UN Special Rapporteurs, Telecom News, ET Telecom
Observations were made in Mandates of the Special Rapporteur on the promotion and protection of the right to freedom of opinion and expression; the Special Rapporteur on the rights to freedom of peaceful assembly and association; and the Special Rapporteur on the right to privacy.
The report is written by Irene Khan, Special Rapporteur on the promotion and protection of the right to freedom of opinion and expression, Clement Nyaletsossi Voule, Special Rapporteur on the rights to freedom of peaceful assembly and association and Joseph Cannataci, Special Rapporteur on the right to privacy.
“As stated in previous communications sent to Your Excellency’s Government, we are concerned that these new rules come at a time of a global pandemic and large-scale protests by farmers in the country, where the enjoyment of the freedom of Opinion and expression, including the right to receive information and the right to privacy are particularly important for the realization of several other civil, cultural, economic, political and social rights, ”the report said.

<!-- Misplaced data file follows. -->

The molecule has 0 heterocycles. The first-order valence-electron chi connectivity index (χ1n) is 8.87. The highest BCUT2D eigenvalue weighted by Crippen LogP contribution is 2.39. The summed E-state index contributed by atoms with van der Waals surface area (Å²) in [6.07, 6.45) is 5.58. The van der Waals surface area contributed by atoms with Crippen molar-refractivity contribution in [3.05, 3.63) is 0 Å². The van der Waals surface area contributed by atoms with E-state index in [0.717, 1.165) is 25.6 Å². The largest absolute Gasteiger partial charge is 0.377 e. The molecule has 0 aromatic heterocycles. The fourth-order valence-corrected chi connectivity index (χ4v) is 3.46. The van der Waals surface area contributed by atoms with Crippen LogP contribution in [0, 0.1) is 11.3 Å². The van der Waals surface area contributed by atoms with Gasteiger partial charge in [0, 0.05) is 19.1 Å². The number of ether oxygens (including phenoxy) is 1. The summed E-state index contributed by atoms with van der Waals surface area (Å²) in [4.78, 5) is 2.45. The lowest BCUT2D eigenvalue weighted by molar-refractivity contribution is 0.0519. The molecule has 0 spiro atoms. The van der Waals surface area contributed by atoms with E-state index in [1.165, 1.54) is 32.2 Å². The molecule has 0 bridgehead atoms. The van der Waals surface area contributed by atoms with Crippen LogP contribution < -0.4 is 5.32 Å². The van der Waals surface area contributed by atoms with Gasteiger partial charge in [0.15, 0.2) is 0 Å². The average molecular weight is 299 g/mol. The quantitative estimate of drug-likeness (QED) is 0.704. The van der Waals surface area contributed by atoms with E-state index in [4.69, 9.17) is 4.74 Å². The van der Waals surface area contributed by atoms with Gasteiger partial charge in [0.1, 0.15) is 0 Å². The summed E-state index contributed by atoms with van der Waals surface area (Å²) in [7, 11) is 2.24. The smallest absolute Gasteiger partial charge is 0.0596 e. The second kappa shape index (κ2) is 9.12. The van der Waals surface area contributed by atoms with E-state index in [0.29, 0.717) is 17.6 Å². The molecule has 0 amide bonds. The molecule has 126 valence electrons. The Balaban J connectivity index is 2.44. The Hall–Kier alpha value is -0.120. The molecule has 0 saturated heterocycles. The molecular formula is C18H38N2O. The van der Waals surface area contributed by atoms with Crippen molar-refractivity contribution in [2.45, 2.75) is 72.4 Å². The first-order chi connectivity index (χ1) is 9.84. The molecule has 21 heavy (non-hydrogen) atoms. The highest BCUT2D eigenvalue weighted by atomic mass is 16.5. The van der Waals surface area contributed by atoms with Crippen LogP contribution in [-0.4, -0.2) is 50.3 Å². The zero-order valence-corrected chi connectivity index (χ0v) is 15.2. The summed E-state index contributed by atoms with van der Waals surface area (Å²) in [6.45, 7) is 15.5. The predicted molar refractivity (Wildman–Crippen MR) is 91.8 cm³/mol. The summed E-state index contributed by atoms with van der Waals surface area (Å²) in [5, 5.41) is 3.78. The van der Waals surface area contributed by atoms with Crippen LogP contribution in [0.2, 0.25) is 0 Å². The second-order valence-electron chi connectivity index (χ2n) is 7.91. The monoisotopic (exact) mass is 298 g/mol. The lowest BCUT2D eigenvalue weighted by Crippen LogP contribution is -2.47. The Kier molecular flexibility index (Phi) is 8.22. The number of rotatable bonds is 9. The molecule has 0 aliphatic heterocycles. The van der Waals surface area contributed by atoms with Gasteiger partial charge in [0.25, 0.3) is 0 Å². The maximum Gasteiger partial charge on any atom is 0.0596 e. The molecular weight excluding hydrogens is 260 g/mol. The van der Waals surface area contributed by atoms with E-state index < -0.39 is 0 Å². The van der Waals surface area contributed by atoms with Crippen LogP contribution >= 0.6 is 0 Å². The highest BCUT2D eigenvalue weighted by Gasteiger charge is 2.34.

“We would like to reiterate that restrictions on freedom of expression should never be invoked to justify muzzling any advocacy for multiparty democracy, democratic principles and human rights,” the report said.
The report says that as a global leader in technological innovation, India has the potential to develop legislation that can put it at the forefront of efforts to protect digital rights. However, the greatly expanded scope of the Rules is likely to do just the opposite.
“We therefore encourage the government to take all necessary measures to conduct a detailed review of the rules and to consult all relevant stakeholders, including civil society dealing with human rights, freedom of expression, right to privacy and digital rights, ”the report says. mentionned.
“We understand that the new rules were issued under the Information Technology Act 2000 and therefore have not been subject to parliamentary scrutiny or open to stakeholder consultation. We believe that such consultations with relevant stakeholders are essential in order to ensure that the final text is consistent with India’s international legal obligations, in particular with Articles 17 and 19 of the ICCPR, “he added.
This observation as well as India’s comment will also be published later in the regular report to be presented to the Human Rights Council, he added.